- Associated Press - Monday, January 23, 2017

CLARKSVILLE, Ind. (AP) - The Clarksville Police Department hopes to bring back body cameras six months after state requirements caused the program’s suspension.

An Indiana law passed in July requires police departments to store video footage from dashboard and body cameras for 190 days. Clarksville suspended the program after not having sufficient space to store such videos, the News and Tribune (https://bit.ly/2jQXnSX ) reported.

“It was a great tool not just for the betterment of the community, but also on how to improve in-house in reference to officers on how to perform their jobs,” Police Chief Mark Palmer said.

At the time, Clarksville had the capacity to save the videos for 30 days. Complying with the law’s requirements could have cost three times more than the town would spend today, Palmer said.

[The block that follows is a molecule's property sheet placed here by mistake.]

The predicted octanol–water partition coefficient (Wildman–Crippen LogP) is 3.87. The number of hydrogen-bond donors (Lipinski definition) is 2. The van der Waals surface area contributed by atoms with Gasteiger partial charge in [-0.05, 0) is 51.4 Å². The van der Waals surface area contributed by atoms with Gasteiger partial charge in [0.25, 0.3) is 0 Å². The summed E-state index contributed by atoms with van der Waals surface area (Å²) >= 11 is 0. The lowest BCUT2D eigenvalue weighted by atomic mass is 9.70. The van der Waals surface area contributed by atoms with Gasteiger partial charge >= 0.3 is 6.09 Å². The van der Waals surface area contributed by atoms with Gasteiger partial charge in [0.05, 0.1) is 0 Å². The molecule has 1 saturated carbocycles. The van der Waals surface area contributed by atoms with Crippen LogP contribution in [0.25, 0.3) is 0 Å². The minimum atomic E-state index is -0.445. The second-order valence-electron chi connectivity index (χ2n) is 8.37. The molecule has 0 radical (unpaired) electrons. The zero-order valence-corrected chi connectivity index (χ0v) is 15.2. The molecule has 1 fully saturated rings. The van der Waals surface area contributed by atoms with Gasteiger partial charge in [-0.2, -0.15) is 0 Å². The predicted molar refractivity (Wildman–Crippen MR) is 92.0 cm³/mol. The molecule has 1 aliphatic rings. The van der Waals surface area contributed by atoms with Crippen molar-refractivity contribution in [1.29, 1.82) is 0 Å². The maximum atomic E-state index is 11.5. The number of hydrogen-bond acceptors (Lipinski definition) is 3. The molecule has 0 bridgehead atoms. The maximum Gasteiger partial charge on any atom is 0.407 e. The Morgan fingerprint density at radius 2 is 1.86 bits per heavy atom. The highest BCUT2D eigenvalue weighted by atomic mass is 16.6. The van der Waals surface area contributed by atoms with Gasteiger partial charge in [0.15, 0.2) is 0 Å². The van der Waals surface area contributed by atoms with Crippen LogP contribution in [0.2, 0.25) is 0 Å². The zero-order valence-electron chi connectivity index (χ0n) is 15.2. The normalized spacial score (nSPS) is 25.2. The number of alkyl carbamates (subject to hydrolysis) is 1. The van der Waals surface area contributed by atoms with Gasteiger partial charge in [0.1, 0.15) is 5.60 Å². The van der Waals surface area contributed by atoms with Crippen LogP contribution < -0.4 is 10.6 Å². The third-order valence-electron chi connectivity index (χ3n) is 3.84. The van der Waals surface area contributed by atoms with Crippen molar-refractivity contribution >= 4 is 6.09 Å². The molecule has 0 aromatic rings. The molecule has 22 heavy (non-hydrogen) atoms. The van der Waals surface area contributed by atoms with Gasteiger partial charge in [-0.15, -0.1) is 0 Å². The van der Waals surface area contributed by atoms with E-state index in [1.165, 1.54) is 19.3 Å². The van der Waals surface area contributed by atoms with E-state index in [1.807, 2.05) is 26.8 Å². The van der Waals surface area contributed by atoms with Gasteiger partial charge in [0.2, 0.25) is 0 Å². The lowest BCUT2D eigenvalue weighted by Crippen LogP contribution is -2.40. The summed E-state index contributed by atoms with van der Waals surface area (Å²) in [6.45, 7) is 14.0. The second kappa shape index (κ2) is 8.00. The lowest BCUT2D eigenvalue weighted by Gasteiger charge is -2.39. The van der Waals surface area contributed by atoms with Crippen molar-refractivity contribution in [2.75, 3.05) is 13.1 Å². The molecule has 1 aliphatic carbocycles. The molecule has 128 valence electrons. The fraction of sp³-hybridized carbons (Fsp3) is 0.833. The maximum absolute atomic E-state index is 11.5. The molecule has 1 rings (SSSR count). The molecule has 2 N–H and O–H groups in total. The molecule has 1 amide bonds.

Palmer hopes present his proposal to the town council in the next two months to reinstitute the program, which he said will cost roughly $75,000. The proposal includes $62,500 for more than 50 cameras and redaction software, as well as $9,200 for two 30-terabyte storage units.

“Even if the council had given me the money that day (the law went into effect) for the cameras and the servers that that House bill had required, we would not have been able to do it,” Palmer said. “Our policies had not been updated at that point. Our officers were not trained, supervisors were not trained.”

Town Council President Paul Fetter said he’s optimistic the board will approve Palmer’s request.

“We were unhappy when we had to quit using them because they were so effective,” Fetter said.


Information from: News and Tribune, Jeffersonville, Ind., https://www.newsandtribune.com

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